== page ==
Compact Multiple Paper Published in ApJ

Our latest paper on small stars with small planets has been published in The Astrophysical Journal:

In late 2013, Dr. Andrew Mann and I were chatting about collaborating on a project.  For the past few years we had each published papers on small planets orbiting small stars, Andrew focusing on statistics while I was focusing on individual systems.  We decided to do both in this recent paper.

In it, we confirm and characterize two new exoplanetary systems orbiting mid-M dwarf stars: Kepler-445 and Kepler-446.  Mid-M dwarf stars are special in that they are small, less than 30% the mass and diameter of the Sun, numerous, outnumbering all other types of stars in the Universe, and physically complex, with surfaces and interiors that are difficult to model.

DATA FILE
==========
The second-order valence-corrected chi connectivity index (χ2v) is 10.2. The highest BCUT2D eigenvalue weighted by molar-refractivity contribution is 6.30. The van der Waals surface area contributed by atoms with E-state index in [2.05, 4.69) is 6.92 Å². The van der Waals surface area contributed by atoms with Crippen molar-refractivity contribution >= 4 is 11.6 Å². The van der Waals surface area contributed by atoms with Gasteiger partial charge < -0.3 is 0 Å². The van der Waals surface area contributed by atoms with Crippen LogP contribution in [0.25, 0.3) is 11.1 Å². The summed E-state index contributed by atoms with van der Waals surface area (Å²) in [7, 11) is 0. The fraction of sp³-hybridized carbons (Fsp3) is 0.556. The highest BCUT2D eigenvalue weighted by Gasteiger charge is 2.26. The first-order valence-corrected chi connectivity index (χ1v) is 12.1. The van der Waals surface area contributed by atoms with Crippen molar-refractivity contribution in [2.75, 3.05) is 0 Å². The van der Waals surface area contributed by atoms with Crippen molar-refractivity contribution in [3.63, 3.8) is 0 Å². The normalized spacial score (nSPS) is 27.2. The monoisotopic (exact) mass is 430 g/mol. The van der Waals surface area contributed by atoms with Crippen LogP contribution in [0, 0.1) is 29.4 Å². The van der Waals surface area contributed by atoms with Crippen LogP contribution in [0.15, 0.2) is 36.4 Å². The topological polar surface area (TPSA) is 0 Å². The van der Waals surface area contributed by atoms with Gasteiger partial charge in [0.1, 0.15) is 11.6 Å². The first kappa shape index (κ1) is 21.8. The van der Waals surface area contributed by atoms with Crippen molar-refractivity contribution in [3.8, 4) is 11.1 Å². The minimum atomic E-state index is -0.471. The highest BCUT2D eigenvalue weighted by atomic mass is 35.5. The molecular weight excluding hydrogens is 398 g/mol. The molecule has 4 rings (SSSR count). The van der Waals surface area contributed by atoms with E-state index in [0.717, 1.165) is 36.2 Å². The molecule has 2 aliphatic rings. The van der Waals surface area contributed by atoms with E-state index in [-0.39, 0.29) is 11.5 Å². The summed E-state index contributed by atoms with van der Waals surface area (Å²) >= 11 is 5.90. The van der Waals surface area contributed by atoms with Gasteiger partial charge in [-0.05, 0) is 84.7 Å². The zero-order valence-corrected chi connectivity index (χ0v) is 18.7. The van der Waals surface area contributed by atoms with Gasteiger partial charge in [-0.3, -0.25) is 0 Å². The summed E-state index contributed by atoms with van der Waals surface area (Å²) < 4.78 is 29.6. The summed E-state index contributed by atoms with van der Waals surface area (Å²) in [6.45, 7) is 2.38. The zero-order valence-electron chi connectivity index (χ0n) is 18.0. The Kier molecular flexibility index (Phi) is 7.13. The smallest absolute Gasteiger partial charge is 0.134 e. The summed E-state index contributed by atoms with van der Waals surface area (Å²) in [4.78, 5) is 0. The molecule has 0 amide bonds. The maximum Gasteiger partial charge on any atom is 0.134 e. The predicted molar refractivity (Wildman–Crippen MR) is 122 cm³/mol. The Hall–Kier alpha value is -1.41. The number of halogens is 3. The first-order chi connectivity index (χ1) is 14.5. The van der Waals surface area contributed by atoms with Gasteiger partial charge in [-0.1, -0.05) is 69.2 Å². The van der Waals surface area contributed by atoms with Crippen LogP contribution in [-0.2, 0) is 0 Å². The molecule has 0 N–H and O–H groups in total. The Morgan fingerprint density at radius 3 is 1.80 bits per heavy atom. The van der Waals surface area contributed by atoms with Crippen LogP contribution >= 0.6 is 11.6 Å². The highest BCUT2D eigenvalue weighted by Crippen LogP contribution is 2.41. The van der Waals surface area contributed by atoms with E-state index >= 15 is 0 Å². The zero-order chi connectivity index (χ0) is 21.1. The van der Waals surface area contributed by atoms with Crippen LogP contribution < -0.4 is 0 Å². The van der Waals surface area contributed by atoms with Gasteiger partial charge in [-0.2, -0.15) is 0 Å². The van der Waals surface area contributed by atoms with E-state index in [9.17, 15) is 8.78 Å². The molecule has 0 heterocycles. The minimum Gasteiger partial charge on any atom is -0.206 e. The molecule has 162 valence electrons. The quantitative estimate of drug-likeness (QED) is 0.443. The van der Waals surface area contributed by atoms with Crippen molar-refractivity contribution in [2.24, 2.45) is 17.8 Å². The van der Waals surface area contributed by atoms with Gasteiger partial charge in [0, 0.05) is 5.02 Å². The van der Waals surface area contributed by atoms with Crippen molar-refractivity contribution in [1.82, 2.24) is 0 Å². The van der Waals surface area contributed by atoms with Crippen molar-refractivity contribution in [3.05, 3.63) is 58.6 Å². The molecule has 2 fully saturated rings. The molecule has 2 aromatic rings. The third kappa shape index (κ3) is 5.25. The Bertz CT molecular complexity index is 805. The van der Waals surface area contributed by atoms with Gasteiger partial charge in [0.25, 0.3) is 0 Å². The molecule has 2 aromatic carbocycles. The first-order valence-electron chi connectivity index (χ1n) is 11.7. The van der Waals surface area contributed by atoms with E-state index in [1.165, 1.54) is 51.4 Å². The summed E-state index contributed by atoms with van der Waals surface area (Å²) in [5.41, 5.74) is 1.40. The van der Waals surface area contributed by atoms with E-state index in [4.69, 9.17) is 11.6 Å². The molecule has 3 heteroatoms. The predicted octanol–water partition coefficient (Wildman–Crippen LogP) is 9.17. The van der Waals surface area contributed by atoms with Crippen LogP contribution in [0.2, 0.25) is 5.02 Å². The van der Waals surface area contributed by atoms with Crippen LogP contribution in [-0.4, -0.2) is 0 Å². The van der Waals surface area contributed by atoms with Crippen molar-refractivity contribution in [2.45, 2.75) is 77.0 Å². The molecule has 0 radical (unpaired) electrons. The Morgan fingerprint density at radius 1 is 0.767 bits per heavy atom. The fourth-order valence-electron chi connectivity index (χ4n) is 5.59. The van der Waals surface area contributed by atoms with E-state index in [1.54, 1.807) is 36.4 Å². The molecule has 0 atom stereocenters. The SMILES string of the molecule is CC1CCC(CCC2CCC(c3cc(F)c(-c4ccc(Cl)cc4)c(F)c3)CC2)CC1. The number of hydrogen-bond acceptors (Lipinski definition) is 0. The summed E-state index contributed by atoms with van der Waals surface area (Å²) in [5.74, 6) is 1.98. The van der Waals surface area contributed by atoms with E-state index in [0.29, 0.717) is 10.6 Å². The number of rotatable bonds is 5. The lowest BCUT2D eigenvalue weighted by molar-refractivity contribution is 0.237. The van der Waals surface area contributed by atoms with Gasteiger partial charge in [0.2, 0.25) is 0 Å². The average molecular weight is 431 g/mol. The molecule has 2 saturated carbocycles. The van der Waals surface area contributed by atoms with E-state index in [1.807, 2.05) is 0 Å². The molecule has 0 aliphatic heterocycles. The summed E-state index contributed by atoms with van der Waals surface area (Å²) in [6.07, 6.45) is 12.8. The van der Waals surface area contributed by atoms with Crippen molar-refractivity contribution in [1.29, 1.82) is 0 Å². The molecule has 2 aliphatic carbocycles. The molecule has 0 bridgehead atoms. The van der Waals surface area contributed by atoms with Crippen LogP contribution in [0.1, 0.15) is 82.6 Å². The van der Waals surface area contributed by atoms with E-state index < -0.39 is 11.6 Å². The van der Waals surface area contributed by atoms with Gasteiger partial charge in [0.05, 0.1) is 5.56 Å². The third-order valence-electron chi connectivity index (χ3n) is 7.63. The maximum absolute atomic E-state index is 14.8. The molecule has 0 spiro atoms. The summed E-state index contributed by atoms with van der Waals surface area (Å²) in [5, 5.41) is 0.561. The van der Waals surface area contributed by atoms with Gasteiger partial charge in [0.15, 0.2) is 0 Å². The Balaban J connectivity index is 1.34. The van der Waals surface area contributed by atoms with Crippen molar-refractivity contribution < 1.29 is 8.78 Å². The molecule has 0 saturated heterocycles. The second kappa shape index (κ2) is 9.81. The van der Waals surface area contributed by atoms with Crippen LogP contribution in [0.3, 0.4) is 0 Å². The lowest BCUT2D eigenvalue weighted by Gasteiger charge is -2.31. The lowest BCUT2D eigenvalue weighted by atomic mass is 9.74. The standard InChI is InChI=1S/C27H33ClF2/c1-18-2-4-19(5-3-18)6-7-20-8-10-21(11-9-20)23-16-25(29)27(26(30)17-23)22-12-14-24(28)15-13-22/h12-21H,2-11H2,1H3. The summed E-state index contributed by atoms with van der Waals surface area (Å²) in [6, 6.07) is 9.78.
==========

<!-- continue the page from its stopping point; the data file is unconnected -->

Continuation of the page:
When combined with GJ 1214 and Kepler-42, we now know of four mid-M dwarfs with transiting planets.   Four might not sounds like a lot, given the 1000s of planets Kepler has discovered, but these represent the smallest stars with confirmed transiting planets.  Unlike the GJ 1214 system, the Kepler-42, Kepler-445 and Kepler-446 systems are so-called compact multiples.  They host multiple planets all with periods of less than 10 days:

With three confirmed compact multiple systems, we calculated their occurrence and found that roughly one-in-five mid-Ms host compact multiples.  The prevalence of such systems is especially interesting as they may represent a link between the formation of planets in the Solar System and the formation of moons around gas-giant planets (see Jupiter and the Galilean moons above for comparison).  We won’t know for sure until we find compact multiples orbiting even smaller “stars": the brown dwarfs.  Speaking of the next project…

-Phil Muirhead